The Silk Process

The process begins with the silk moth, which lays hundreds of tiny eggs about the size of a pinhead. The eggs are carefully examined and diseased eggs are discarded. The remaining eggs are divided into two groups, one for reproduction and one for production of cocoons. Once they pass inspection, the eggs are put into cold storage for 6 to 10 months until the mulberry trees begin to bud.

The Silkworm
After a brief incubation period, the eggs hatch into larvae. For the next 20 to 30 days, the larvae live in a carefully controlled environment and eat a special diet of cleaned, chopped mulberry leaves. During this time, they grow rapidly, shed their skins four times, and mature into grayish-white caterpillars about 3 to 4 inches long, called silkworms. The silkworms are ravenous, but quite picky: the mulberry leaves must be clean, dry and the same age as the silkworms themselves. if conditions are less than perfect, the silkworm will produce inferior silk or none at all.

When the silkworm has finished growing, it stops eating and begins to spin a cocoon to protect it during the final stage of the cycle, transformation into a moth.

The Silk Cocoon
The silkworms are placed on wooden racks that are sectioned with cardboard and stacked about ten rows high - just like a high-rise apartment for caterpillars. Each silkworm has its own compartment to spin its cocoon, which helps to keep the cocoons from getting tangled.

The cocoon is really an oval shell or casing about an inch long. The silkworm extrudes a syrupy fluid from two silk glands in its head. The fluid instantly hardens into two silk filaments called brin, which are held together by a sticky substance, called sericin, secreted from another set of glands. The double filament forms a single strand, called bave. The silkworm moves its head from side to side in a figure-eight motion, crossing the strand to build layer after layer of the cocoon from the outside in. It spins continuously for 24 to 72 hours, shrinking in size as it goes, until the cocoon is done.

If nature were allowed totake its course, a soft, fuzzy, cream-colored moth would break out of the cocoon in about twelve days by emitting a liquid to dissolve a hole in the silk.

Unfortunately for the new moth, silk is more valuable when the long filament is not broken. The finished cocoon is refrigerated to stifle the moth and prevent it from damaging the silk.

A single, unbroken cocoon yields from 1,600 feet to more than a mile of continuous filament, in contrast to the short fibers of cotton, wool, linen and other natural fibers. The length of silk makes it possible to produce dupioni unlike anything else in existence today!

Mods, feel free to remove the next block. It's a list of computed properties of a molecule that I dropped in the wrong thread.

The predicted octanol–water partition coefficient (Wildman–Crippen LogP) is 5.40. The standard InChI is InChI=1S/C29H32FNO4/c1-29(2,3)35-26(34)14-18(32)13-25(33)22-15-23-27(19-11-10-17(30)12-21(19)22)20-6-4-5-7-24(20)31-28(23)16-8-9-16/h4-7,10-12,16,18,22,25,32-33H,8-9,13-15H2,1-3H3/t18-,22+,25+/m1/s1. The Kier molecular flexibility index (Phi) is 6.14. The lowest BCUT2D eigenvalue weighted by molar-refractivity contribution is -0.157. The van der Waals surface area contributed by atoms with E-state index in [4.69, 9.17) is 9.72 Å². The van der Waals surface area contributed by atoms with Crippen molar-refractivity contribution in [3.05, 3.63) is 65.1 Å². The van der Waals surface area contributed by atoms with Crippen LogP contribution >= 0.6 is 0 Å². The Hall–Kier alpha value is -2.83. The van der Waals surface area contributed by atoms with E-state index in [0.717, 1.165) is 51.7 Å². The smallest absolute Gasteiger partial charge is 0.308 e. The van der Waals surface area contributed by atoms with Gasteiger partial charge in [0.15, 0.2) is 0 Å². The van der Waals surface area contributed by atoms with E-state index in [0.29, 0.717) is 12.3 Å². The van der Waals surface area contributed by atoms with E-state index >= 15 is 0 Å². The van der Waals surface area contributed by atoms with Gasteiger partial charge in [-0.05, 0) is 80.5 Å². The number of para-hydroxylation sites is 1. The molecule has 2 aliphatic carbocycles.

Other natural fibers are cleaned, carded, combed and spun. Silk is reeled. This is done by soaking the cocoons in hot water to soften the sericin and loosen the silk. The surface of each cocoon is lightly brushed to find the end of the filament. Several of these exceedingly fine strands are collected and reeled into a single, untwisted thread, held together by the sericin. Two to ten cocoons may be used to form this single strand of reeled, raw silk.

The next step is called "throwing," from the anglo-saxon word thraw, meaning to twist or spin. A throwster sorts the skeins of raw silk for quality. Then the reeled silk is grouped and twisted into different types of thread, commonly called yarns, used to weave fabric. Two or more strands of reeled silk are used to form the different silk yarns.

Finally, the silk is degummed of part or all of its sericin, usually by boiling the yarn or fabric in a soapy solution. The more sericin boiled off, the better quality the silk. When the silk is degummed, it becomes much softer, more lustrous and generally more desirable.

Once it has been degummed, the whitened silk can be dyed or printed. Cultivated silk dyes especially well, so fabrics are often brightly colored.

Other Silk Uses
The use of silk is not limited to the textile industry. It can be found in a wide variety of other products, including face powder, cold cream, wigs, dental floss and braces, bicycle tires, tennis racquet strings, fishing lines, parachutes, hot-air balloons, surgical sutures and bandages, electrical insulation and crosshairs in optical instruments.